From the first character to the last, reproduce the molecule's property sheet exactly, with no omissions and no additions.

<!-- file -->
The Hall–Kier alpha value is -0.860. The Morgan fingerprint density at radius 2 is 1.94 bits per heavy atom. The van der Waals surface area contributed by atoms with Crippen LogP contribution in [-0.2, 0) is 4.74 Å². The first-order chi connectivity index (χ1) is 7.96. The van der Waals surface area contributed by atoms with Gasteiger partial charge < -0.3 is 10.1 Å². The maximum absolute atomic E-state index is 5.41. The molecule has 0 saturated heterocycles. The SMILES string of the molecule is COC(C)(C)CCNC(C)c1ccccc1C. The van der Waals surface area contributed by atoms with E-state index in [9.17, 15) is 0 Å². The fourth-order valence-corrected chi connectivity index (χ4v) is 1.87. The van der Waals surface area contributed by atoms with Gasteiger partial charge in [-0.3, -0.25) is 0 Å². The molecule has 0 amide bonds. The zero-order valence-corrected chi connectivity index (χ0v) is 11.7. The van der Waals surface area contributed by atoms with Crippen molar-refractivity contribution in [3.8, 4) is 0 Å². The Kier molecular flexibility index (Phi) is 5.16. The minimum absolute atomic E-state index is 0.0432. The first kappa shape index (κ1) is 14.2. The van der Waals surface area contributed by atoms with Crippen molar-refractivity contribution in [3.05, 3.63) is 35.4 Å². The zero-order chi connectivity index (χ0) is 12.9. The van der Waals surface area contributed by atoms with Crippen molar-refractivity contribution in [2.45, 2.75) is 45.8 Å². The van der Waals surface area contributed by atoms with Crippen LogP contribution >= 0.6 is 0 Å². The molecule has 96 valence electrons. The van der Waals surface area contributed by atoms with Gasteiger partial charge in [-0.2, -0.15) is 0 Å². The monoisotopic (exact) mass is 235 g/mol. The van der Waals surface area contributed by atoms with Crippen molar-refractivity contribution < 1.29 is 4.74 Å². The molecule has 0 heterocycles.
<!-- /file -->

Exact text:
The Hall–Kier alpha value is -0.860. The Morgan fingerprint density at radius 2 is 1.94 bits per heavy atom. The van der Waals surface area contributed by atoms with Crippen LogP contribution in [-0.2, 0) is 4.74 Å². The first-order chi connectivity index (χ1) is 7.96. The van der Waals surface area contributed by atoms with Gasteiger partial charge < -0.3 is 10.1 Å². The maximum absolute atomic E-state index is 5.41. The molecule has 0 saturated heterocycles. The SMILES string of the molecule is COC(C)(C)CCNC(C)c1ccccc1C. The van der Waals surface area contributed by atoms with E-state index in [9.17, 15) is 0 Å². The fourth-order valence-corrected chi connectivity index (χ4v) is 1.87. The van der Waals surface area contributed by atoms with Gasteiger partial charge in [-0.3, -0.25) is 0 Å². The molecule has 0 amide bonds. The zero-order valence-corrected chi connectivity index (χ0v) is 11.7. The van der Waals surface area contributed by atoms with Crippen molar-refractivity contribution in [3.8, 4) is 0 Å². The Kier molecular flexibility index (Phi) is 5.16. The minimum absolute atomic E-state index is 0.0432. The first kappa shape index (κ1) is 14.2. The van der Waals surface area contributed by atoms with Crippen molar-refractivity contribution in [3.05, 3.63) is 35.4 Å². The zero-order chi connectivity index (χ0) is 12.9. The van der Waals surface area contributed by atoms with Crippen molar-refractivity contribution in [2.45, 2.75) is 45.8 Å². The van der Waals surface area contributed by atoms with Crippen LogP contribution >= 0.6 is 0 Å². The molecule has 96 valence electrons. The van der Waals surface area contributed by atoms with Gasteiger partial charge in [-0.2, -0.15) is 0 Å². The monoisotopic (exact) mass is 235 g/mol. The van der Waals surface area contributed by atoms with Crippen molar-refractivity contribution < 1.29 is 4.74 Å². The molecule has 0 heterocycles.